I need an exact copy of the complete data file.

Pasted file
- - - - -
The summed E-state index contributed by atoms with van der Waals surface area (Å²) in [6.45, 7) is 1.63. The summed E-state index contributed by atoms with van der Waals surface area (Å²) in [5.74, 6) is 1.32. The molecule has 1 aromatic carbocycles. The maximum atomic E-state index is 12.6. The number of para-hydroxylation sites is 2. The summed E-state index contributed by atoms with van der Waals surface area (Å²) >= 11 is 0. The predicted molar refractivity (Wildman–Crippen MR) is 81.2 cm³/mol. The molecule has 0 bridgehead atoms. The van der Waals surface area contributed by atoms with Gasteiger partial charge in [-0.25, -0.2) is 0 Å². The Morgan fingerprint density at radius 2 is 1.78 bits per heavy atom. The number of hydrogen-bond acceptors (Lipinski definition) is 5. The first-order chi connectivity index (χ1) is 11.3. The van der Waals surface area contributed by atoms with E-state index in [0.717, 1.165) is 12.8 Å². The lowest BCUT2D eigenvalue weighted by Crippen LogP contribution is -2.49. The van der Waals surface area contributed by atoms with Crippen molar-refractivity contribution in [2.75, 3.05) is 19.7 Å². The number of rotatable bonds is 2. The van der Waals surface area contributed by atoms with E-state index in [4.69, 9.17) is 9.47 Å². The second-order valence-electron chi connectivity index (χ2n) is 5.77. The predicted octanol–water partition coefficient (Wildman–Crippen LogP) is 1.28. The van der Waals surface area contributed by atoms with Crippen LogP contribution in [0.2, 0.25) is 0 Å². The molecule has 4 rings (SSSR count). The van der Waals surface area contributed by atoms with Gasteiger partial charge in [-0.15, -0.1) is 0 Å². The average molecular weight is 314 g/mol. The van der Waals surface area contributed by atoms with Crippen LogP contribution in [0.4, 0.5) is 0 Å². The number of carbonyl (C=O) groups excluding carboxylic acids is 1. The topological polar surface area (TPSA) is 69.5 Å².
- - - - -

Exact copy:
The summed E-state index contributed by atoms with van der Waals surface area (Å²) in [6.45, 7) is 1.63. The summed E-state index contributed by atoms with van der Waals surface area (Å²) in [5.74, 6) is 1.32. The molecule has 1 aromatic carbocycles. The maximum atomic E-state index is 12.6. The number of para-hydroxylation sites is 2. The summed E-state index contributed by atoms with van der Waals surface area (Å²) >= 11 is 0. The predicted molar refractivity (Wildman–Crippen MR) is 81.2 cm³/mol. The molecule has 0 bridgehead atoms. The van der Waals surface area contributed by atoms with Gasteiger partial charge in [-0.25, -0.2) is 0 Å². The Morgan fingerprint density at radius 2 is 1.78 bits per heavy atom. The number of hydrogen-bond acceptors (Lipinski definition) is 5. The first-order chi connectivity index (χ1) is 11.3. The van der Waals surface area contributed by atoms with E-state index in [0.717, 1.165) is 12.8 Å². The lowest BCUT2D eigenvalue weighted by Crippen LogP contribution is -2.49. The van der Waals surface area contributed by atoms with Crippen molar-refractivity contribution in [2.75, 3.05) is 19.7 Å². The number of rotatable bonds is 2. The van der Waals surface area contributed by atoms with E-state index in [4.69, 9.17) is 9.47 Å². The second-order valence-electron chi connectivity index (χ2n) is 5.77. The predicted octanol–water partition coefficient (Wildman–Crippen LogP) is 1.28. The van der Waals surface area contributed by atoms with Crippen LogP contribution in [0.2, 0.25) is 0 Å². The molecule has 4 rings (SSSR count). The van der Waals surface area contributed by atoms with Gasteiger partial charge in [-0.15, -0.1) is 0 Å². The average molecular weight is 314 g/mol. The van der Waals surface area contributed by atoms with Crippen LogP contribution in [0.4, 0.5) is 0 Å². The number of carbonyl (C=O) groups excluding carboxylic acids is 1. The topological polar surface area (TPSA) is 69.5 Å².